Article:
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What a Grill Wants

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Food Styling by Jamie Kimm  

Fourth of July cookouts bring on barbecue fatigue—a condition marked by the desire to never see another charred beef puck or desiccated hot dog again. It’s not the grill’s fault that we use it, badly, for mediocre meats. Reinvigorate the open-flame experience now, at the midsummer point, with some of the city’s finer proteins: black sea bass from Wild Edibles, Fairway’s double-cut veal rib chops, and Brandt hanger steak from Market Table. All are incredibly easy to do right, and guarantee a chorus of praise.


Black Sea Bass
[1/2 pound per person]
Though not as wonderfully fatty and rich as escolar, as meaty as swordfish, or as robust as wild salmon or arctic char, black sea bass is the perfect whole fish to cook on the grill—flaky and delicate without being bland. “The benefit of black bass is that you can sauté it with the skin on, and get it very crisp,” says Le Bernardin chef Eric Ripert. “It has a firm texture, almost like sole. It’s very juicy.” And all you have to do is not get in its way. An East Coast black sea bass is $20 a pound at Wild Edibles (535 Third Ave., nr. 36th St.; 212-213-8552).

1. Rub the whole fish with olive oil, some lemon, plenty of coarse salt, and a good amount of black pepper.
2. The fish should have something inside. Wild fennel is the traditional stuffing, but nearly anything aromatic will work: fresh thyme, a handful of rosemary and oregano, some fresh ramps.
3. Cook the bass for 8 to 10 minutes on each side over even heat. (You’ll want an even bank of hot, but not blastingly hot, coals.) Be careful not to overcook: A skewer inserted in the thickest part of the fish shouldn’t meet too much resistance, and should come out warm. As soon as that’s happening, remove the fish from the grill.
4. Squeeze some lemon on the fish, and present at the table. The meat will gently pull away from the bone under the pressure of a spoon.


Veal Chop
[3/4 pound per person]
Short of a standing rib roast or a trophy steak like Wagyu, the most expensive item in a butcher case may well be a veal rib chop. And it should be: There are no marinades needed for this meat; no chutneys, glazes, or smoking is required. Ask a butcher to cut you a double-thick veal rib chop, and specify that you want the first or second chop off the shoulder end of the rack. Fairway sells excellent veal chops for $19 a pound (2127 Broadway, nr. 74th St.; 212-595-1888).

1. Create a small two-zone fire, with a couple cups of charcoal, and let it get very hot. Rub the chops lightly with some good-quality olive oil. Sprinkle with a liberal amount of kosher salt and a bit of coarse black pepper.
2. Sear the chops for about 3 to 4 minutes on one side, then 2 on the other. You don’t want a white chop crossed with black bars; you want a light-brown tan that will later deepen to bronze.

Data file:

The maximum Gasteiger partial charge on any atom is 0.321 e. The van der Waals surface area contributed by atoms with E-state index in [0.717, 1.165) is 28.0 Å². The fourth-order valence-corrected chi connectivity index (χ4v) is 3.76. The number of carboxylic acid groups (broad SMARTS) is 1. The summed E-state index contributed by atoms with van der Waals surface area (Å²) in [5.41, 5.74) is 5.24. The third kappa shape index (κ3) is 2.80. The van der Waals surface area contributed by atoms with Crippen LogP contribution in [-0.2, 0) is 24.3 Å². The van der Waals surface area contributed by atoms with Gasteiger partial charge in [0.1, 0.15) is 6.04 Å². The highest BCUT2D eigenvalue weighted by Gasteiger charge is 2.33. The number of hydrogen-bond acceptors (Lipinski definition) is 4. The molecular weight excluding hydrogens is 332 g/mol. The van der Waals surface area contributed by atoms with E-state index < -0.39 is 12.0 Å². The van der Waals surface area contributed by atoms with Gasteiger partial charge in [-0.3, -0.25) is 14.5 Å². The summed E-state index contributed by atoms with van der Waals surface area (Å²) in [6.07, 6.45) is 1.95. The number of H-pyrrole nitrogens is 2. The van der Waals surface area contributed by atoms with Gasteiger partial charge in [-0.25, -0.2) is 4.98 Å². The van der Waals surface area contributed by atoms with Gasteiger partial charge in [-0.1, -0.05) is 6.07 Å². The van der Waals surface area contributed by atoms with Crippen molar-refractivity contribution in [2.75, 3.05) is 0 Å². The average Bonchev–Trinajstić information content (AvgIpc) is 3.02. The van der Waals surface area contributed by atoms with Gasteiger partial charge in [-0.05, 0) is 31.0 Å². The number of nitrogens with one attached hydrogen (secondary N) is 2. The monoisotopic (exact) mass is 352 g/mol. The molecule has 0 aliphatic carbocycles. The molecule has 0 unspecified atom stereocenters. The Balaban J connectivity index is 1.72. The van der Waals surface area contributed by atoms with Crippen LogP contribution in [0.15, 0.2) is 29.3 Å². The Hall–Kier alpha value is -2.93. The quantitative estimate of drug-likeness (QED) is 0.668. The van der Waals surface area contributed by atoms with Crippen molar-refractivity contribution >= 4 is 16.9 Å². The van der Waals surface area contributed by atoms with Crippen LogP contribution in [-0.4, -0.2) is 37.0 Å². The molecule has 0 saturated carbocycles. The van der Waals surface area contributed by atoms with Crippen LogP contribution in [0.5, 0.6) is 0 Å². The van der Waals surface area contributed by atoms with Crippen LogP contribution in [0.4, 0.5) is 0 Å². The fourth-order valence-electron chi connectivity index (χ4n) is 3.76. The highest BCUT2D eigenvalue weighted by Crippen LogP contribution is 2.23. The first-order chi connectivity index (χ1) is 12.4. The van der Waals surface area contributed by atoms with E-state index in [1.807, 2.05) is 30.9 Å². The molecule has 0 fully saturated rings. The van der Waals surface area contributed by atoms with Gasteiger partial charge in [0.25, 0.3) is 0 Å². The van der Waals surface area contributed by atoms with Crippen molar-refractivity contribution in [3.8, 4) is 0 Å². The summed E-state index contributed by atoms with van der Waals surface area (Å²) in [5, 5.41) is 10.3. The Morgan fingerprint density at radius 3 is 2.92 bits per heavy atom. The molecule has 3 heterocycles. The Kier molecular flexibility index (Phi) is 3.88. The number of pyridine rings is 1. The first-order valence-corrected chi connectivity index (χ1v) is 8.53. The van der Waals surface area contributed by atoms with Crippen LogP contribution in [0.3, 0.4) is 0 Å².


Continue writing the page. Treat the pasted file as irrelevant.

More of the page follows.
3. Move the seared chops to the cool side of the grill, hugging the perimeter with their bones facing the radiant heat of the hot zone (the rib protects the delicate meat from the heat, and keeps it juicy). The cooking process should take no more than 7 to 9 minutes, and the chop should be about 140 degrees; it will continue to cook on the cutting board as it rests.
4. Present the chops at the table whole, and then slice perpendicular to the bone. Serve on a large platter with a light garnish of chopped parsley or chive blossoms and a little fleur de sel.


Hanger Steak
[About 1 pound per person]
The hanger is the most intensely flavorful of all steaks, owing to its placement near the cow’s kidneys, which lend it an organy richness. The Brandt farm in California produces a sweet, mellow, lushly flavored version, available at Market Table for $7 a pound (54 Carmine St., at Bedford St.; 212-255-2100).

1. Soak a couple handfuls of hickory chips in a bowl of water for at least 1 hour prior to grilling. In your grill, lay about 3 cups of coals on one side. This will be your “hot zone” for searing.
2. Lightly season the steak with coarse salt and pepper. When the coals are whitish gray and emitting a searing heat, add a handful of hickory chips, lay the steak on the grill, and do not touch for 3 to 4 minutes. Flip and sear the other side.
3. When both sides have acquired a deep mahogany crust, move the steak over to the cool side. Throw a small handful of wet chips on the fire, and cover immediately. Leave the vents half-open and go away for 20 to 25 minutes, until the meat feels slightly firm to the touch.
4. Let rest 5 minutes, then slice against the grain and serve, with a few grains of fleur de sel on each piece.


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